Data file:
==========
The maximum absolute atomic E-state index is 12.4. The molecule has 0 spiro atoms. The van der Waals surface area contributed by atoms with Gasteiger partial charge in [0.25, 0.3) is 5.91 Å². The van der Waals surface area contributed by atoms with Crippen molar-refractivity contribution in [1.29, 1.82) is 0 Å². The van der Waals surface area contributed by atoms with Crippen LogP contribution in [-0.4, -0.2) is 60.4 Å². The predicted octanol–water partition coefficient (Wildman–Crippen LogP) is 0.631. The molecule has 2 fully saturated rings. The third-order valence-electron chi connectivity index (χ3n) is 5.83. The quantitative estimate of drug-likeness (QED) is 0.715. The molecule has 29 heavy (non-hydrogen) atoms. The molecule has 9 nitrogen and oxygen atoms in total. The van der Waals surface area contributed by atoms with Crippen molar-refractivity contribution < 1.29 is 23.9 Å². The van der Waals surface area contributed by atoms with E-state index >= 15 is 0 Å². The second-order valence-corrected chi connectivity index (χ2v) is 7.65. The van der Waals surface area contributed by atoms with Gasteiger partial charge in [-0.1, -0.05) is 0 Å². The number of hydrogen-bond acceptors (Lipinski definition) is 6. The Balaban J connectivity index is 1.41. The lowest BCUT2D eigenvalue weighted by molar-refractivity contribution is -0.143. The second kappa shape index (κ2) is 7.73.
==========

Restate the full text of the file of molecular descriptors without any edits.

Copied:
The maximum absolute atomic E-state index is 12.4. The molecule has 0 spiro atoms. The van der Waals surface area contributed by atoms with Gasteiger partial charge in [0.25, 0.3) is 5.91 Å². The van der Waals surface area contributed by atoms with Crippen molar-refractivity contribution in [1.29, 1.82) is 0 Å². The van der Waals surface area contributed by atoms with Crippen LogP contribution in [-0.4, -0.2) is 60.4 Å². The predicted octanol–water partition coefficient (Wildman–Crippen LogP) is 0.631. The molecule has 2 fully saturated rings. The third-order valence-electron chi connectivity index (χ3n) is 5.83. The quantitative estimate of drug-likeness (QED) is 0.715. The molecule has 29 heavy (non-hydrogen) atoms. The molecule has 9 nitrogen and oxygen atoms in total. The van der Waals surface area contributed by atoms with Crippen molar-refractivity contribution < 1.29 is 23.9 Å². The van der Waals surface area contributed by atoms with E-state index >= 15 is 0 Å². The second-order valence-corrected chi connectivity index (χ2v) is 7.65. The van der Waals surface area contributed by atoms with Gasteiger partial charge in [-0.1, -0.05) is 0 Å². The number of hydrogen-bond acceptors (Lipinski definition) is 6. The Balaban J connectivity index is 1.41. The lowest BCUT2D eigenvalue weighted by molar-refractivity contribution is -0.143. The second kappa shape index (κ2) is 7.73.